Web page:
A new Aquifer system that helps water purify drinking water from wastewater is proving to be a boon for many residents, including those who live downstream.
The new system is the result of a $2 million federal grant awarded to a nonprofit called AquaLabs Inc.
The nonprofit’s goal is to make aquifer water filtration a reality for many U.S. communities.
But AquaLamps hopes the new system will also benefit local residents who can’t afford the expensive water treatment process.
In addition to the filters, AquaLamp has installed new filtrations on several other locations around the country.
Those include a water treatment plant in the Chicago area, a wastewater treatment plant near Detroit, and a wastewater and stormwater treatment plant at the U.K.’s Swansea River.
The company says the new filters will reduce the risk of bacteria spreading from the treated water to the drinking water supply.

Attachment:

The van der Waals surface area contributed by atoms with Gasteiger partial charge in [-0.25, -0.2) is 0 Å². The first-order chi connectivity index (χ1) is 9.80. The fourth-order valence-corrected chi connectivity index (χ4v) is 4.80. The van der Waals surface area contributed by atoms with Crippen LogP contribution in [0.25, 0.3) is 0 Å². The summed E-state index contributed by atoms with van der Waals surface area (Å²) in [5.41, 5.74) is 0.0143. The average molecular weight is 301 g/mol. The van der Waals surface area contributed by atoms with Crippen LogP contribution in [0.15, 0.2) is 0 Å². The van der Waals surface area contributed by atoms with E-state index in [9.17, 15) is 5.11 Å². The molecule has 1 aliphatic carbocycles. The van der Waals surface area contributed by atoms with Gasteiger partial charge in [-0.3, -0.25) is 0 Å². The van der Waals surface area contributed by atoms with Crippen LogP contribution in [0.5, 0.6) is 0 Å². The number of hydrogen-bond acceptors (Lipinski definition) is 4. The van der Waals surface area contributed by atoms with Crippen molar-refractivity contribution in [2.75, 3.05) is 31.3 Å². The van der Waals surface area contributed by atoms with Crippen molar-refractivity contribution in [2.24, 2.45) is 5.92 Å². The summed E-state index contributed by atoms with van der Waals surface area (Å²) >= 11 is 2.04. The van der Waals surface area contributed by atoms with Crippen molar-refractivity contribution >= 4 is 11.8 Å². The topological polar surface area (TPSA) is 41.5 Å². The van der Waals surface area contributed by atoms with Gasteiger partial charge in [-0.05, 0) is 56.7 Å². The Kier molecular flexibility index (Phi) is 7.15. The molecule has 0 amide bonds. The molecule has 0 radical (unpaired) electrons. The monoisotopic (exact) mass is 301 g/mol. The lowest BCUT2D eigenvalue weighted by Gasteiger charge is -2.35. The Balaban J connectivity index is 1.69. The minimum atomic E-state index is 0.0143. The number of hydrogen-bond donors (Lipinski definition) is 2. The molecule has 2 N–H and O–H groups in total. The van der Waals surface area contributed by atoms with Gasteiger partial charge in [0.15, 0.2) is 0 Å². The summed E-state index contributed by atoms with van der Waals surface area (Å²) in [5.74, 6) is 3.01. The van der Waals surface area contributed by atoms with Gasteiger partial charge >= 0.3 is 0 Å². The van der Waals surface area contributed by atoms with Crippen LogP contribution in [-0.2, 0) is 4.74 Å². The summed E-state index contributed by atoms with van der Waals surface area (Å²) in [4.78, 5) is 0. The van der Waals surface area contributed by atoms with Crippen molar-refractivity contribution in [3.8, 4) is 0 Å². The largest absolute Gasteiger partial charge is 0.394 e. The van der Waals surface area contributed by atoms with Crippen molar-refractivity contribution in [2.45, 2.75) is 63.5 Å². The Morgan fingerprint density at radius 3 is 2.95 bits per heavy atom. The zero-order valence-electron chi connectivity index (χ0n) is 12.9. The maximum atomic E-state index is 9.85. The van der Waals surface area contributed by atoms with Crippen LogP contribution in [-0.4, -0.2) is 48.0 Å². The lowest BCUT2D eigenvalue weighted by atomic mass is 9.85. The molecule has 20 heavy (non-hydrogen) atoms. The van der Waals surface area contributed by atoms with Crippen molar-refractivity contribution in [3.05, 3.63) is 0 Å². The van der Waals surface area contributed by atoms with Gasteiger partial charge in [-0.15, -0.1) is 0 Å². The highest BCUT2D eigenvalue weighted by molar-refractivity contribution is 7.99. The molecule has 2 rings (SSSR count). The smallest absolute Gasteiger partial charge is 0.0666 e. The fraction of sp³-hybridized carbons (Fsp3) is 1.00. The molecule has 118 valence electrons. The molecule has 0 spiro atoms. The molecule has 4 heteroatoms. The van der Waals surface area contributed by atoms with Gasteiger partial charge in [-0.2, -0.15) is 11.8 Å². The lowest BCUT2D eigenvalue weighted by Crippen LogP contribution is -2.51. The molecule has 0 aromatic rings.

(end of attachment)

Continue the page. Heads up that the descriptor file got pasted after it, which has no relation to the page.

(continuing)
It’s the latest effort by AquaLaps to reduce the spread of bacteria in water supplies around the world.
In June, the company also installed new water filters at two wastewater treatment plants in Germany and Italy.
AquaLamps plans to install a third system in China, which is a big market for the company.
In the U:Aqua Labs says the filters are intended to reduce waterborne illnesses like E. coli, salmonella, and typhoid.
“There’s a real opportunity here for local communities to benefit from this technology,” Aqualesaid in a statement.
Read more about water purifying viruses here